McKinsey credited the success of the Super Winners to two shared characteristics: a slick digital presence so people can easily shop online, and a strong focus on the Asia Pacific region where the pandemic has not ravaged society as much as in the US and Europe. The report states that “the strong will get stronger in 2021 if stock valuations are a signal of future success”.
Building back better?
According to experts at the International Labour Organization (ILO), when the fashion industry rebuilds itself it must be sustainable and adopt a “human-centred future of work”, with fair salaries and working conditions for garment manufacturers in the Global South.
“There is momentum to use this major disruption to the industry as a way to challenge the status quo and build back better toward a more resilient, inclusive, sustainable and equal garment industry,” said Tara Rangarajan, head of brand engagement at the ILO’s Better Work programme.
“The garment sector in some countries continues to be marked by low levels of collective bargaining and significant restrictions on freedom of association. In some cases, lockdown provisions have reportedly limited union activity. Social dialogue is key to moving forward.”
But in the meantime, as COVID-19 continues to disrupt work and health, economic precarity means garment workers are working even when they fall unwell. “Now what is happening is the workers realize they have symptoms for COVID-19, they have a fever, they have a cold, but they start hiding it because they fear that they may lose their job if they don't turn up,” Abiramy said.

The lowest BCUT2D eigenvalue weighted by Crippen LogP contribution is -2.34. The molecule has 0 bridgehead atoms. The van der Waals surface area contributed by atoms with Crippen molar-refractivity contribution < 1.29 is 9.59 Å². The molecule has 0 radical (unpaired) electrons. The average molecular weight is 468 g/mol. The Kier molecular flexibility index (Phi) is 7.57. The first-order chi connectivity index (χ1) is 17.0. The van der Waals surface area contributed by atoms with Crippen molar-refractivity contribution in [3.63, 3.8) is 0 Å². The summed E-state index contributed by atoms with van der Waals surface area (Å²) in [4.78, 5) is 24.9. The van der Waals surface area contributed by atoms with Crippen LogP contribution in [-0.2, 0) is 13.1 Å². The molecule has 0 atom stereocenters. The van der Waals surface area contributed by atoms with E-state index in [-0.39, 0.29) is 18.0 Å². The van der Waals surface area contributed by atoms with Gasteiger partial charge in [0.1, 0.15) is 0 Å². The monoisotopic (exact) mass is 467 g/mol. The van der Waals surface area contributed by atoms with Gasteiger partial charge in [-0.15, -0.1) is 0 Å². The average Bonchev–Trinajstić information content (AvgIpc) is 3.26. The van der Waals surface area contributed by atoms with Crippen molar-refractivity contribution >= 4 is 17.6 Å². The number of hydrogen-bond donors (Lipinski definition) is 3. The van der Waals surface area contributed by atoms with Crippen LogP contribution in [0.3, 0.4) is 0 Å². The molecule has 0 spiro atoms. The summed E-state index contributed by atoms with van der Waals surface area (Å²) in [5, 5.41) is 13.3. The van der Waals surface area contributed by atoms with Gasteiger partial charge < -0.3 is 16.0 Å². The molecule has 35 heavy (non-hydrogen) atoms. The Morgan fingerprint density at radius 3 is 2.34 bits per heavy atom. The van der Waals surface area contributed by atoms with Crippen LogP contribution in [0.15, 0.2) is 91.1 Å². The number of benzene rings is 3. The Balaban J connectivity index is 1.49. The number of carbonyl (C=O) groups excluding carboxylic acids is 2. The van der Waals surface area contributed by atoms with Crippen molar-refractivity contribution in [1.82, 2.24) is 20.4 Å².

“They take Panadol [a paracetamol], they take vitamin C, just to pass through the temperature check. Because the factories made the rule that if you don't show up to the work – no money. If you don't show up to work for a month, you lose your job, even if you are a permanent staff… They don't have any other means of income and they’ve worked without overtime payments for months.”
As the vast wealth of the fashion industry becomes further concentrated among its top corporations, the profit model has not only pushed the economic pain of the pandemic onto the most vulnerable people in supply chains (most of whom are women) – it has also pushed the social and personal costs of the virus onto the same people.
“We need a new way of thinking,” said Dominique Muller at Labour Behind The Label. “One that puts responsibility for workers firmly on the brands so they can no longer be excused from the continued suppression of workers. One that gives value to the workers making those clothes and one where governments around the world have legislation in place to curtail exploitation, hold companies accountable and ensure remediation of abuses.”